What are the Risks & Complications of Cervical Spine Surgery?
The overall risks, complications and mortality rate of Cervical Spine Surgery are usually low. There is, however, a dramatic increase in the risks and complications associated with the cervical spine surgery as a person ages. Patients aged above 70 years will have 4 times the more chances of risks and complications from cervical spine surgery when compared to a patient who is aged between 20-35 years. The risk of complications is more after surgery done for cervical spondylosis with myelopathy and after combined anterior and posterior procedure or just a posterior procedure.
Cervical spine surgery complications can occur in early postoperative stage or they can be delayed and occur later. Sometimes, complications of cervical spine surgery are limited only to the approach of the surgery.
Complications of Cervical Spine Surgery
Given below are some complications involved in a cervical spine surgery:
Cervical Spine Surgery Complication #1: Wound Infection
There is a slightly higher rate of infection in case of a posterior cervical surgery than anterior cervical surgery. Patient develops superficial infections usually within the initial 10 days after the cervical spine surgery. Treatment for this can be done with the use of local wound care and oral antibiotics. Careful monitoring of the wounds should be done and if they do not respond to treatment, then irrigation and debridement should be done.
In case of deep infections, aggressive and early surgical debridement should be done to avoid late-onset osteomyelitis, meningitis, epidural abscess and catastrophic instrumentation failure.
Cervical Spine Surgery Complication # 2: Neurologic Deficit
This is the most damaging complication of cervical spine surgery. Neurologic deficit can occur from an intraoperative incident like injury to the spinal cord, displacement of the graft or posterior strut. Failure of the construct can also cause neurologic deficits in the patient. Detailed examination of the patient should be carried out and plain radiographs help in identifying the problem. In case of a lesion which has been missed, patient can have worsening of the neurological deficit. In such cases, a full series of imaging tests of the cervical, thoracic and lumbar spine should be taken. If it looks like patient needs postoperative CT or MRI scan, then they should be done immediately. Titanium implant is recommended as it is MRI-compatible. Postoperative imaging tests help in assessing the placement of the plate, screw, graft placement, and to check whether there is any impingement on the nerve roots, spinal canal or vertebral arteries.
If the hardware is the cause of the neural deficit in the patient after cervical spine surgery, then it should be removed immediately.
Cervical Spine Surgery Complication # 3: Dural Tears
Dural tears occurring as a complication from cervical spine surgery can be identified perioperatively; and whether the tear is iatrogenic or traumatic, it should be repaired first. If the dural tears are irreparable, then the surgeon places and sews a fascial graft on the tear. Antibiotics should be started in case of dural tear and a wound drainage system should be avoided. However, a subarachnoid lumbar drain can be placed if there is a persistent leak. If there is still leakage, then re-exploration and repair of the tear needs to be done to avoid a spinal-cutaneous fistula from forming.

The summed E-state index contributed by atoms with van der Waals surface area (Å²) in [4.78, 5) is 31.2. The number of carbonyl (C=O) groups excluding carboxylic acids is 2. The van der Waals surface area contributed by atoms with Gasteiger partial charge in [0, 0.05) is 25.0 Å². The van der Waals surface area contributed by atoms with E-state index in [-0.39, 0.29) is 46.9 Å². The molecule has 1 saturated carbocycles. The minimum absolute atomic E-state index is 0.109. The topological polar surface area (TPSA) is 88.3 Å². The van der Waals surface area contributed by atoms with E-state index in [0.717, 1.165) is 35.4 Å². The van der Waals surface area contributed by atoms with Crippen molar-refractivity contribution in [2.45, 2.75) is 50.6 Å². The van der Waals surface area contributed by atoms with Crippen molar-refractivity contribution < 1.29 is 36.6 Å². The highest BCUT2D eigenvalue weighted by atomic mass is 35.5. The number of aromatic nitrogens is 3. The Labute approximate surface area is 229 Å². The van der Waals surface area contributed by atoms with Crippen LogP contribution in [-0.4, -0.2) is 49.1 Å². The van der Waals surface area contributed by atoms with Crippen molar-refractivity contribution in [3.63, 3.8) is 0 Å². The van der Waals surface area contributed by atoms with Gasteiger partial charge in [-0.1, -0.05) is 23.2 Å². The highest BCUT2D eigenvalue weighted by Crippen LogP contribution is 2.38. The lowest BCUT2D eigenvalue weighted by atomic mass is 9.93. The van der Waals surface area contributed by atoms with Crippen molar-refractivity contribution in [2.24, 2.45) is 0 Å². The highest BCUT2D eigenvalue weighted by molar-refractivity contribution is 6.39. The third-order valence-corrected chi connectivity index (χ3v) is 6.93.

Late Complications of Cervical Spine Surgery
Late Complication of Cervical Spine Surgery #1: Pseudoarthrosis
This is a false joint or nonunion of joint and it occurs when the graft bone interface fails to unite. Treatment of anterior Pseudoarthrosis, which produces symptoms in the patient can be done with fusion and posterior instrumentation fusion or a repeat anterior surgery.
Late Complication of Cervical Spine Surgery # 2: Hardware Failure
If the fusion of the bones fails, then the implant also fails eventually and if there is an infection, then it speeds the process. Early hardware failure may be related to constructs, which are not sufficiently stable. If there is extrusion of the anterior plate or graft, then patient will have difficulty in swallowing and in serious cases, there may be airway compromise.
Late hardware failure (screw breakage) is commonly associated with nonunion. Patient may or may not have symptoms and may or may not need treatment.
Complications of Cervical Spine Surgery with Anterior Approach
Complication # 1: Horner’s Syndrome
This is a less frequent complication of the anterior cervical surgery and occurs due to damage or injury to the sympathetic plexus that can occur as a result of overzealous retraction of the prevertebral muscles. Patient has symptoms such as drooping of upper eyelid (ptosis), constriction of pupil (meiosis), and lack of sweating on the affected side of the face (anhydrosis).
Complication # 2: Dysphagia
This is difficulty in swallowing and it is the commonest complication occurring in about half of the patients who undergo cervical spine surgery with anterior approach. Dysphagia is often temporary and gets relieved in some days.
Complication # 3: Recurrent Laryngeal Nerve Palsy
Patient experiences dysphonia, which is inability to speak due to problem with the vocal organs, tongue, mouth and throat. This complication of cervical spine surgery with anterior approach may occur in about 5% of the patients. Risk factors for this complication include revision surgery and exposure below the level of C5.